This PDF is a one-page summary of the key findings of an external evalation of the Digital Technologies in Focus project in Australia’s most disadvantaged schools.


Literature reviews: what, why and how

This PowerPoint explains the benefits and techniques of literature reviews.


Expert webinar video: Russell Scott - Vortals: Augmented reality, virtual reality, 2D, 3D and game design lessons

Russell Scott, Co-Founder of multimedia design company Vortals, demonstrates some of the ways he teaches students about augmented reality, virtual reality, 2D, 3D and game design.


Supporting the Implementation of Digital Technologies in Disadvantaged Schools: Case study of impact, outcomes and sustainability (2020)

This PDF is an extensive report on the success of the Digital Technologies in Focus (DTiF) project, with a focus on supporting the Implementation of Digital Technologies in disadvantaged schools. The evaluation gathered qualitative data to create rich case study accounts of six schools' engagement in the project and its ...


Expert webinar video: Dr Karen Joyce: Map my school

Dr Karen Joyce from STEM education provider She Maps discusses geospatial mapping and methods for teaching underpinning concepts to primary, secondary and tertiary students. Her presentation provides opportunities to think about how we might teach digital systems, data collection and interpretation to our students in context.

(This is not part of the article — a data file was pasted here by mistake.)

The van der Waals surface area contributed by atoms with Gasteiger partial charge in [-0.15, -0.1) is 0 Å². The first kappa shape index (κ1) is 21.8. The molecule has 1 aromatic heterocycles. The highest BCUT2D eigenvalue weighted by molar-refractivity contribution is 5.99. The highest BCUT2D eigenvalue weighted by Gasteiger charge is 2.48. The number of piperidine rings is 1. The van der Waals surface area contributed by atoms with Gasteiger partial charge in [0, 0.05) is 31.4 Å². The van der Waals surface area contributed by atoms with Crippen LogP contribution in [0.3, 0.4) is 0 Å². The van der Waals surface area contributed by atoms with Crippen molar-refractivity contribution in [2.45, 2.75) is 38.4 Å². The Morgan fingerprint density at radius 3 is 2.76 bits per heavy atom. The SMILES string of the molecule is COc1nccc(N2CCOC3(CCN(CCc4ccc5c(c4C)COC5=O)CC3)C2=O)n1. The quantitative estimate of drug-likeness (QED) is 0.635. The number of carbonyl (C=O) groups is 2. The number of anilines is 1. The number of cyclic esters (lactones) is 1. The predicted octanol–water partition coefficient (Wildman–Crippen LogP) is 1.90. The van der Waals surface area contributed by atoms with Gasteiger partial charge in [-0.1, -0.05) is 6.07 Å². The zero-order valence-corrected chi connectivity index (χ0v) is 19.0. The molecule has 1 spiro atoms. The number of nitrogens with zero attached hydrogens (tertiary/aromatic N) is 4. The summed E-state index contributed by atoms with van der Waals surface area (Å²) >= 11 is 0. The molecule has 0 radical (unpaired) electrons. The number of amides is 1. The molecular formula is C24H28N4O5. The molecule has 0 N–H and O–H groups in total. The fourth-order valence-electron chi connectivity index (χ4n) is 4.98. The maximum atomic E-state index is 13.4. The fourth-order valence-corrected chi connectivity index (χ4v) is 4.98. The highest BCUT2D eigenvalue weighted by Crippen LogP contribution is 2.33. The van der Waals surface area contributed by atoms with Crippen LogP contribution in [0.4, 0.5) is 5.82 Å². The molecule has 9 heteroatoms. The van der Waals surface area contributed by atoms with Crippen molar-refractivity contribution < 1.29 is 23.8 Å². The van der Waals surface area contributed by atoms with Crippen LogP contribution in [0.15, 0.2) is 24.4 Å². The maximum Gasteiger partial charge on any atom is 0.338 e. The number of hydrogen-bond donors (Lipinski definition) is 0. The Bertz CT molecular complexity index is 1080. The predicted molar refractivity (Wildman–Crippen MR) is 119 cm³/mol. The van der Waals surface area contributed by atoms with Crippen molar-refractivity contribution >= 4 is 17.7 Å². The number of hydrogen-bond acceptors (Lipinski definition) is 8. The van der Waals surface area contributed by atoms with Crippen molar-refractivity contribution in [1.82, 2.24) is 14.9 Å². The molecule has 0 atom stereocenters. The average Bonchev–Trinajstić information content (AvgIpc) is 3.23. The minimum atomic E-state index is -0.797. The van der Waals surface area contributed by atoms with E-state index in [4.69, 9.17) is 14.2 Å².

Kim review: Systems thinking

This article explores the types of systems in our world, their characteristics and how our behaviour can initiate and respond to changes in their performance. The author differentiates between systems thinking and a system and elaborates on those factors that contribute to systemic behaviour.


Good teaching practice with Digital Technologies

This PDF lists seven characteristics of good teaching practice in the Digital Technologies curriculum.


Supporting Digital Technologies curriculum in schools

This PDF lists seven ways in which schools can support the Digital Technologies curriculum


Effective DTiF strategies

This PDF lists eight ways in which Digital Technologies in Focus (DTiF) supported the implementation of Digital Technologies in disadvantaged schools.


Kelley & Knowles review: STEM integration

This article explores ways of building integrated STEM programs so that students have opportunities to make connections to crosscutting concepts and real-world problems. This is proposed through the lens of a framework.


Asunda review: STEM integration

This article explores the benefits of an interdisciplinary STEM program in the quest for providing students with a holistic approach to problem-solving that reflects real-world practice. This is supported by a conceptual framework that comprises four constructs: systems thinking, situation learning theory, constructivism ...


Volmert et al. review: STEM learning

This report examines the similarities and differences in the understandings about STEM education between experts and the general public in some American states. The authors contend that one of the most interesting findings is the role of Science: the general public equates STEM as Science, whereas the experts view all STEM ...